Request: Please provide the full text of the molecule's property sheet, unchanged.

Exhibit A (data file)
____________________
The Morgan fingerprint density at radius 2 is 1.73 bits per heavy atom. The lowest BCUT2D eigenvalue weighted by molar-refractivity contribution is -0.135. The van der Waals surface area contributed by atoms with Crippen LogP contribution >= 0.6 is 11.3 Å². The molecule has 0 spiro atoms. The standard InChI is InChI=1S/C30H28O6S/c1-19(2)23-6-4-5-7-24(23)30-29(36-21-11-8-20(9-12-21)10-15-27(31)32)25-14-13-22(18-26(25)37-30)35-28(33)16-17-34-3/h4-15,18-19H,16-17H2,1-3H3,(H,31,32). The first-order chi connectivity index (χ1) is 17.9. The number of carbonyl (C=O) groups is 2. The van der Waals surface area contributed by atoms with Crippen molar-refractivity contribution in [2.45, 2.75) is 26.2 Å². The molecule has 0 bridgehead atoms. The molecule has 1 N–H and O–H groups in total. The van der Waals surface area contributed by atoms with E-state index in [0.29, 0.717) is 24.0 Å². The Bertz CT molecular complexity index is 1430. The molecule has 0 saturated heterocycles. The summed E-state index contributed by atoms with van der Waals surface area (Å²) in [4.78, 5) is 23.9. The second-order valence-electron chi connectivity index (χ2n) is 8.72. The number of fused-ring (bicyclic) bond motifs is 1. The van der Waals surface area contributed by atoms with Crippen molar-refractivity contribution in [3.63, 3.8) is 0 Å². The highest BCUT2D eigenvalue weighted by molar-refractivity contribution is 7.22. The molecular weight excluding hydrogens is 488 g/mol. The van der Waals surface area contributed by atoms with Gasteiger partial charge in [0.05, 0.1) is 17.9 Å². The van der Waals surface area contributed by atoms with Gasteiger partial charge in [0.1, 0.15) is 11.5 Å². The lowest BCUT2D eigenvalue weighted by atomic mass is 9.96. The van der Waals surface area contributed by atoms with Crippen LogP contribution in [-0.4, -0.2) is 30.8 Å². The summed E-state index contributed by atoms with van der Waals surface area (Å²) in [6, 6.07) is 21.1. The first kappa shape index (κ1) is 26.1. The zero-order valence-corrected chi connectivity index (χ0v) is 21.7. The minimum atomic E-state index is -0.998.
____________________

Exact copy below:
The Morgan fingerprint density at radius 2 is 1.73 bits per heavy atom. The lowest BCUT2D eigenvalue weighted by molar-refractivity contribution is -0.135. The van der Waals surface area contributed by atoms with Crippen LogP contribution >= 0.6 is 11.3 Å². The molecule has 0 spiro atoms. The standard InChI is InChI=1S/C30H28O6S/c1-19(2)23-6-4-5-7-24(23)30-29(36-21-11-8-20(9-12-21)10-15-27(31)32)25-14-13-22(18-26(25)37-30)35-28(33)16-17-34-3/h4-15,18-19H,16-17H2,1-3H3,(H,31,32). The first-order chi connectivity index (χ1) is 17.9. The number of carbonyl (C=O) groups is 2. The van der Waals surface area contributed by atoms with Crippen molar-refractivity contribution in [2.45, 2.75) is 26.2 Å². The molecule has 0 bridgehead atoms. The molecule has 1 N–H and O–H groups in total. The van der Waals surface area contributed by atoms with E-state index in [0.29, 0.717) is 24.0 Å². The Bertz CT molecular complexity index is 1430. The molecule has 0 saturated heterocycles. The summed E-state index contributed by atoms with van der Waals surface area (Å²) in [4.78, 5) is 23.9. The second-order valence-electron chi connectivity index (χ2n) is 8.72. The number of fused-ring (bicyclic) bond motifs is 1. The van der Waals surface area contributed by atoms with Crippen molar-refractivity contribution in [3.63, 3.8) is 0 Å². The highest BCUT2D eigenvalue weighted by molar-refractivity contribution is 7.22. The molecular weight excluding hydrogens is 488 g/mol. The van der Waals surface area contributed by atoms with Gasteiger partial charge in [0.05, 0.1) is 17.9 Å². The van der Waals surface area contributed by atoms with Gasteiger partial charge in [0.1, 0.15) is 11.5 Å². The lowest BCUT2D eigenvalue weighted by atomic mass is 9.96. The van der Waals surface area contributed by atoms with Crippen LogP contribution in [-0.4, -0.2) is 30.8 Å². The summed E-state index contributed by atoms with van der Waals surface area (Å²) in [6, 6.07) is 21.1. The first kappa shape index (κ1) is 26.1. The zero-order valence-corrected chi connectivity index (χ0v) is 21.7. The minimum atomic E-state index is -0.998.